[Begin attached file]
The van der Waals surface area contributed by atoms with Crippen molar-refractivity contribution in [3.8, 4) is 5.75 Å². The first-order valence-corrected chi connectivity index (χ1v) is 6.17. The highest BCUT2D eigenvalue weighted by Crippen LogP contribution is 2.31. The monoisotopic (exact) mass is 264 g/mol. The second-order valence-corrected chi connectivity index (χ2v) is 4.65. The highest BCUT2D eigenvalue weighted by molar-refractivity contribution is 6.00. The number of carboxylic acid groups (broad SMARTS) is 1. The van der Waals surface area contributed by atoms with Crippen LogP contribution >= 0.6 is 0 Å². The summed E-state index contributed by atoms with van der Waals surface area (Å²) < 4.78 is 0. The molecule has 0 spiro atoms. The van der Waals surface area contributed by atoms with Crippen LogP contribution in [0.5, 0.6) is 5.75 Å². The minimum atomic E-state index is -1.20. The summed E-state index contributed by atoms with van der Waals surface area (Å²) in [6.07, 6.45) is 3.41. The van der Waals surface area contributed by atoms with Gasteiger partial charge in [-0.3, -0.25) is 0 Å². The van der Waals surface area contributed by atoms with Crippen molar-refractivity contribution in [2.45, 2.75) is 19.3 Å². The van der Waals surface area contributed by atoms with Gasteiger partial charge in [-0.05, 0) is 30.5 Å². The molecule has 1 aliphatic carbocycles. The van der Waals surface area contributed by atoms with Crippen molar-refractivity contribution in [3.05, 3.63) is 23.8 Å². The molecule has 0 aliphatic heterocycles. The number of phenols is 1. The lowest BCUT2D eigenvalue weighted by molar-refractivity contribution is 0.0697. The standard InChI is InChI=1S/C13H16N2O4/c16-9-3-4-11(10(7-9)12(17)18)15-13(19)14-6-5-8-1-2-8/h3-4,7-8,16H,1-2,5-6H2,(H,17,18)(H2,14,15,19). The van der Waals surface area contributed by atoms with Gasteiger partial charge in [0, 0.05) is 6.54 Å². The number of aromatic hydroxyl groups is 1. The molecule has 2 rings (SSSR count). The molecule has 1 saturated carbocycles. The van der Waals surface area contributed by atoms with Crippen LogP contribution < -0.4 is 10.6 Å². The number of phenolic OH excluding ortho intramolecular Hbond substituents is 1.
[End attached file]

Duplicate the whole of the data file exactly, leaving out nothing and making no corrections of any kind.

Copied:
The van der Waals surface area contributed by atoms with Crippen molar-refractivity contribution in [3.8, 4) is 5.75 Å². The first-order valence-corrected chi connectivity index (χ1v) is 6.17. The highest BCUT2D eigenvalue weighted by Crippen LogP contribution is 2.31. The monoisotopic (exact) mass is 264 g/mol. The second-order valence-corrected chi connectivity index (χ2v) is 4.65. The highest BCUT2D eigenvalue weighted by molar-refractivity contribution is 6.00. The number of carboxylic acid groups (broad SMARTS) is 1. The van der Waals surface area contributed by atoms with Crippen LogP contribution >= 0.6 is 0 Å². The summed E-state index contributed by atoms with van der Waals surface area (Å²) < 4.78 is 0. The molecule has 0 spiro atoms. The van der Waals surface area contributed by atoms with Crippen LogP contribution in [0.5, 0.6) is 5.75 Å². The minimum atomic E-state index is -1.20. The summed E-state index contributed by atoms with van der Waals surface area (Å²) in [6.07, 6.45) is 3.41. The van der Waals surface area contributed by atoms with Gasteiger partial charge in [-0.3, -0.25) is 0 Å². The van der Waals surface area contributed by atoms with Crippen molar-refractivity contribution in [2.45, 2.75) is 19.3 Å². The van der Waals surface area contributed by atoms with Gasteiger partial charge in [-0.05, 0) is 30.5 Å². The molecule has 1 aliphatic carbocycles. The van der Waals surface area contributed by atoms with Crippen molar-refractivity contribution in [3.05, 3.63) is 23.8 Å². The molecule has 0 aliphatic heterocycles. The number of phenols is 1. The lowest BCUT2D eigenvalue weighted by molar-refractivity contribution is 0.0697. The standard InChI is InChI=1S/C13H16N2O4/c16-9-3-4-11(10(7-9)12(17)18)15-13(19)14-6-5-8-1-2-8/h3-4,7-8,16H,1-2,5-6H2,(H,17,18)(H2,14,15,19). The van der Waals surface area contributed by atoms with Gasteiger partial charge in [0, 0.05) is 6.54 Å². The number of aromatic hydroxyl groups is 1. The molecule has 2 rings (SSSR count). The molecule has 1 saturated carbocycles. The van der Waals surface area contributed by atoms with Crippen LogP contribution < -0.4 is 10.6 Å². The number of phenolic OH excluding ortho intramolecular Hbond substituents is 1.